…. court dismisses Simama General Dealers application
The commercial division High Court on christmas eve threw out an application by Simama General Dealers asking the court to dismiss a claim of US$319 608 (K435m) Illovo Sugar is demanding from the company.
Simama wanted the court to throw the case on the basis that there was no enforceable contract since the tenancy agreement between the two parties contravened Regulation 2 (a) of the Exchange Control (Use of Foreign Currencies in Local Transactions) Regulations.
Simama and Illovo Sugar, according to the Court, entered into an agreement to rent space in April 2012 and the rent was priced at US$3.00 per square metres for warehouse space.
“It is the claimant contention that the defendant represented that the warehouse had an area of 4000 square metres in size and proceeded to pay rentals on that basis. However after sometime and having already made a number of payments, it was discovered by the claimant that in actual fact the size of the warehouse was only 1149.01 square metres,” said Justice John Katsala in his summary of facts.
The two parties on 20 June 2017 amended the agreement to reflect the 1149.01 square metres as the size of the warehouse.
Illovo Sugar them proceeded to demand USD 319 608, being the amount of money paid in respect of the excess 2850.99 square metres from April 2012.
Simama refused to pay and Illovo Sugar dragged the company to court asking for the amount, costs and debt collection charges plus interest.
In defence Simama claimed the company rented out to Illovo Sugar space at K1.8 million a month and the amendment in 2017 was based on the less space being required by the Sugar manufacturer.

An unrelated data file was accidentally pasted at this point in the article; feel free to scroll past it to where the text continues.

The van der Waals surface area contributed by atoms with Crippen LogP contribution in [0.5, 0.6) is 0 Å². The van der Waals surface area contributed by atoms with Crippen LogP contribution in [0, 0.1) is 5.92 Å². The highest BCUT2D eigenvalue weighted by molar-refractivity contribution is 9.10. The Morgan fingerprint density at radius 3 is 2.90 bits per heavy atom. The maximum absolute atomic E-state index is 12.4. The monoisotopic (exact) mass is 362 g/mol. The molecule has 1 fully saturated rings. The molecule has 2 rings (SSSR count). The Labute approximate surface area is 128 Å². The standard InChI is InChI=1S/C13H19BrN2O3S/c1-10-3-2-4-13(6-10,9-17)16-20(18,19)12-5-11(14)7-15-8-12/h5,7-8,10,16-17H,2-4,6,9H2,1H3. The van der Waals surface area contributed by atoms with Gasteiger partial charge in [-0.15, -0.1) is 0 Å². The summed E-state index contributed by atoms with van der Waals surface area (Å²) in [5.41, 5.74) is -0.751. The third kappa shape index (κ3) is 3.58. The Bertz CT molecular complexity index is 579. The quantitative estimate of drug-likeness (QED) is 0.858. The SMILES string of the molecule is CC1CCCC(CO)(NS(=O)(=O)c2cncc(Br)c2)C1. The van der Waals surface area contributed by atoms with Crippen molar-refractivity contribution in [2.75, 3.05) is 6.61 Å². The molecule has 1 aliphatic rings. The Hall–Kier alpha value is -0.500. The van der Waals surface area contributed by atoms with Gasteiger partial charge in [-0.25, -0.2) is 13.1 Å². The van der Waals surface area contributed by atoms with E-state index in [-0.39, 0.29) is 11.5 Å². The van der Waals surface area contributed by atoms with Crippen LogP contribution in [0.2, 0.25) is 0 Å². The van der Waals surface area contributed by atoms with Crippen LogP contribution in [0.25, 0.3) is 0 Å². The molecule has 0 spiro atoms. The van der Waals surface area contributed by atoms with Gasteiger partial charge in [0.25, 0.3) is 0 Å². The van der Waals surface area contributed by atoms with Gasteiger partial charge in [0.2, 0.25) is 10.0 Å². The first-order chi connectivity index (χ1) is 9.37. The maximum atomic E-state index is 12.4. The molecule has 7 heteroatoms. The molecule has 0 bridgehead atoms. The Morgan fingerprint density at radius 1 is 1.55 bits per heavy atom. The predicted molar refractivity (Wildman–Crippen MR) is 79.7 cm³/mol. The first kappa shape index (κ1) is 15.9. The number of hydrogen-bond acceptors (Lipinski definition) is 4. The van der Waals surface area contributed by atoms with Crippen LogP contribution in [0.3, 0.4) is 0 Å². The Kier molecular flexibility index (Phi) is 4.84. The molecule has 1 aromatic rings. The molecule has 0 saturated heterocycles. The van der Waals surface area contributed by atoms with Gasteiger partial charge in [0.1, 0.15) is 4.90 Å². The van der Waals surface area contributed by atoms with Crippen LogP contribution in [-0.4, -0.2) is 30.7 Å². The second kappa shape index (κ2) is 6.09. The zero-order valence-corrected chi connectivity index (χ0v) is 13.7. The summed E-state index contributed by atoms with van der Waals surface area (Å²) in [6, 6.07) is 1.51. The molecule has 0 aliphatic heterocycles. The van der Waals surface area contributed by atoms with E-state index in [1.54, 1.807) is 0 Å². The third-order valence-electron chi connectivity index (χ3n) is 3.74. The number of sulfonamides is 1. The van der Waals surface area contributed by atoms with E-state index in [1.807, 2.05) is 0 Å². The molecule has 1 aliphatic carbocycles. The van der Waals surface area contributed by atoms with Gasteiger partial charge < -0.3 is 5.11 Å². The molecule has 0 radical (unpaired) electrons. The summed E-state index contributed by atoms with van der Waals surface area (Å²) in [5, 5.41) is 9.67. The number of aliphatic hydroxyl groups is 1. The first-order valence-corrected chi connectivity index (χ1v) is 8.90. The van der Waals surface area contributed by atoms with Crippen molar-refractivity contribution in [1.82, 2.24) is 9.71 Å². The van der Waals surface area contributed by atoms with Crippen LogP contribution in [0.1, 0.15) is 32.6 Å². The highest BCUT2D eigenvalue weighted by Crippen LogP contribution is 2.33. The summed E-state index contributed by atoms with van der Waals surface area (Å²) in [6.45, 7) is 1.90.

Simama then applied to court to dismiss Illovo Sugar claim since the tenancy agreement contravened the exchange control rules which prohibits the quotation or the acceptance of quotation of prices in foriegn currency, hence the claim is unforceable.
In his ruling Justice Katsala said the rules prohibit transacting in foreign currency for goods and services provided in Malawi. He said the rule is premised on payment in foreign currency.
He observed that in the case of Simama said rental fees was priced at USD3.00 per square metre but all invoices and payments were quoted and effected in Malawi Kwacha at K1.8million a month.
The Judge ruled for the regulations to be breached there must be an intention to pay or demand payment in foreign currency.
Justice Katsala noted that in the absence of full evidence it was impossible for the court to determine whether there was a breach or not as Illovo Sugar claims the USD3.00 was used to indexing purposes.
The Judge then dismissed the application with costs to Simama saying the issues raised can only be determined upon conducting full trial.
Bishop Abraham Simama, Chairman of the company and Anthony Mwakanema, Warehouse Manager for Illovo Sugar presented affidavits used in the matter.